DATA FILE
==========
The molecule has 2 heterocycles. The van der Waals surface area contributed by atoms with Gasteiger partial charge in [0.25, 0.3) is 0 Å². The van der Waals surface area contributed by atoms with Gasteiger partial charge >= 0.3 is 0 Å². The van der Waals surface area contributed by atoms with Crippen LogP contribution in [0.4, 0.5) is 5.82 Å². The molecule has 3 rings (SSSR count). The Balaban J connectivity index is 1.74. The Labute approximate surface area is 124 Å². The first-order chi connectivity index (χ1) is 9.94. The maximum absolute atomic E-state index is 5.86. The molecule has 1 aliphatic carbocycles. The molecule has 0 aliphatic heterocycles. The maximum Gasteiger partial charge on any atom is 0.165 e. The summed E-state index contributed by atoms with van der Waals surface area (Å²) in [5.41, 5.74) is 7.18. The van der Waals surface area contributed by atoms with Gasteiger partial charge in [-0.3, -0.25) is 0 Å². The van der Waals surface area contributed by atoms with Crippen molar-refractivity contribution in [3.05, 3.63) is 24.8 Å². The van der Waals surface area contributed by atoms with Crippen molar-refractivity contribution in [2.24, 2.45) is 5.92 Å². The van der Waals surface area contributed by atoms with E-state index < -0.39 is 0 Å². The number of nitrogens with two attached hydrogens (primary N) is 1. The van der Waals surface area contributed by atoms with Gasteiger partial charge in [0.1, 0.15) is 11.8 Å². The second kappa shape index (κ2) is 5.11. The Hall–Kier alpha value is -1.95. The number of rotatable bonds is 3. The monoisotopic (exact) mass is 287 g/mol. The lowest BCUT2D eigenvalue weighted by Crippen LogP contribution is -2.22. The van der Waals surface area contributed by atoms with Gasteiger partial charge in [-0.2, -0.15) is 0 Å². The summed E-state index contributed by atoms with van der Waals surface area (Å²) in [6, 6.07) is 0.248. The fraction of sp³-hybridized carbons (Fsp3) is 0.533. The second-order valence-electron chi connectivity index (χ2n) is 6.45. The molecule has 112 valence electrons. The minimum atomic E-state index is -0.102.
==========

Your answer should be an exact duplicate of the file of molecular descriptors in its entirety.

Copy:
The molecule has 2 heterocycles. The van der Waals surface area contributed by atoms with Gasteiger partial charge in [0.25, 0.3) is 0 Å². The van der Waals surface area contributed by atoms with Gasteiger partial charge >= 0.3 is 0 Å². The van der Waals surface area contributed by atoms with Crippen LogP contribution in [0.4, 0.5) is 5.82 Å². The molecule has 3 rings (SSSR count). The Balaban J connectivity index is 1.74. The Labute approximate surface area is 124 Å². The first-order chi connectivity index (χ1) is 9.94. The maximum absolute atomic E-state index is 5.86. The molecule has 1 aliphatic carbocycles. The molecule has 0 aliphatic heterocycles. The maximum Gasteiger partial charge on any atom is 0.165 e. The summed E-state index contributed by atoms with van der Waals surface area (Å²) in [5.41, 5.74) is 7.18. The van der Waals surface area contributed by atoms with Gasteiger partial charge in [-0.3, -0.25) is 0 Å². The van der Waals surface area contributed by atoms with Crippen molar-refractivity contribution in [3.05, 3.63) is 24.8 Å². The van der Waals surface area contributed by atoms with Crippen molar-refractivity contribution in [2.24, 2.45) is 5.92 Å². The van der Waals surface area contributed by atoms with E-state index < -0.39 is 0 Å². The number of nitrogens with two attached hydrogens (primary N) is 1. The van der Waals surface area contributed by atoms with Gasteiger partial charge in [0.1, 0.15) is 11.8 Å². The second kappa shape index (κ2) is 5.11. The Hall–Kier alpha value is -1.95. The number of rotatable bonds is 3. The monoisotopic (exact) mass is 287 g/mol. The lowest BCUT2D eigenvalue weighted by Crippen LogP contribution is -2.22. The van der Waals surface area contributed by atoms with Gasteiger partial charge in [-0.2, -0.15) is 0 Å². The summed E-state index contributed by atoms with van der Waals surface area (Å²) in [6, 6.07) is 0.248. The fraction of sp³-hybridized carbons (Fsp3) is 0.533. The second-order valence-electron chi connectivity index (χ2n) is 6.45. The molecule has 112 valence electrons. The minimum atomic E-state index is -0.102.